Snakes have many different feeding habits just like we as humans do. Snakes do not consume plant food, though some reptiles do. Snakes survive by eating living creatures. Several snakes tend to eat worms, insects, and many other small reptiles. Water snakes dive in search of tadpoles, fish, and frogs. Snakes that climb trees often capture birds and their eggs. Burrowing snakes have tough nose scales that gives them the ability to probe underground for their prey which is normally grubs and worms. Many of the larger snakes most often eat rodents and other smaller mammals. They can overpower their prey by lying on top of them and crushing them between their powerful jaws.
Since snakes have no legs, claws, or paws to help them capture food, they must have other ways to overpower their prey. Trying to overcome prey can be a great damage to a snake. Struggling animals can tear tender tissues and loosen teeth in a snake's mouth.
Rattlesnakes, moccasins, and coral snakes all have the same feeding habits. Their venom is so powerful that it will immobilize prey; therefore, it can be safely eaten. Snakes first strike and inject poison into their victim, then often they wait for it to die. The snakes are then able to track the prey down and devour it.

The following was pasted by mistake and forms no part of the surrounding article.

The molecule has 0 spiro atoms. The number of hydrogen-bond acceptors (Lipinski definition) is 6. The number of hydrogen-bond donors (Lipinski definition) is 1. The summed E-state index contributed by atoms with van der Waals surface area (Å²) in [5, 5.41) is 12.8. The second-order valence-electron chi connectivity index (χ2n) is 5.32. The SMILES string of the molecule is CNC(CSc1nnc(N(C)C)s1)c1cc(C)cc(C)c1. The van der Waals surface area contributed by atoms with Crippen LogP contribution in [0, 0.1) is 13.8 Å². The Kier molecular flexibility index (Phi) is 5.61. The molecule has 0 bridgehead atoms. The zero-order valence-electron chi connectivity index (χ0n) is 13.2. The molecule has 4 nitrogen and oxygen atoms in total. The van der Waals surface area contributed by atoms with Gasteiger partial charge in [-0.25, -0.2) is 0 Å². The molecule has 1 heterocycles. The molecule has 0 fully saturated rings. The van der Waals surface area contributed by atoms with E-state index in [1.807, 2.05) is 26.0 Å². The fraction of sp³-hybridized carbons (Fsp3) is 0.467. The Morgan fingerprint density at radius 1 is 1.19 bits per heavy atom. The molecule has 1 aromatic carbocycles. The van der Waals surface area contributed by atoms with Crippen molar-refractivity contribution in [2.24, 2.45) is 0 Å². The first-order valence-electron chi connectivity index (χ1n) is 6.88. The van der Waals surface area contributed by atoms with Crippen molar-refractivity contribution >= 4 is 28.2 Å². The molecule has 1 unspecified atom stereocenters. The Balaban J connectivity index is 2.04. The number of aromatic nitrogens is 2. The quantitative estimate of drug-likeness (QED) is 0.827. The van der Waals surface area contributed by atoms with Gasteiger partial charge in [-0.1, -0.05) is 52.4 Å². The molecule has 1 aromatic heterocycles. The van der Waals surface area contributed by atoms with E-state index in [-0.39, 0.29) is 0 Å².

A snake has no way to chew or bite of piece of food so therefore it has to swallow its food whole. Many people often wonder how such a small mouthed reptile can eat something much larger than its own head. In order for a snake to eat an enormous meal, the snake must unhinge the lower jaws from either side of the skull to expand the mouth and spread the elastic muscle that spreads apart the chin. When a snake swallows, the salivary glands produce abundant secretions, that moisten the body of the prey which helps it to slide easily between the jaws of the snake. When the snake has completly finished swallowing its victim it is then able to adjust its mouth back to normal.
The rhythmic muscular waves move the meal down the snakes body to the digested system. The skin between the scalse expand to allow the food to pass. A snake has very powerful digestive juices that are able to digest bones and teeth.
Snakes are not very active reptiles therefore they do not eat as often as others. Two or Three weeks may elapse before a snake may have the desire to capture its next victim.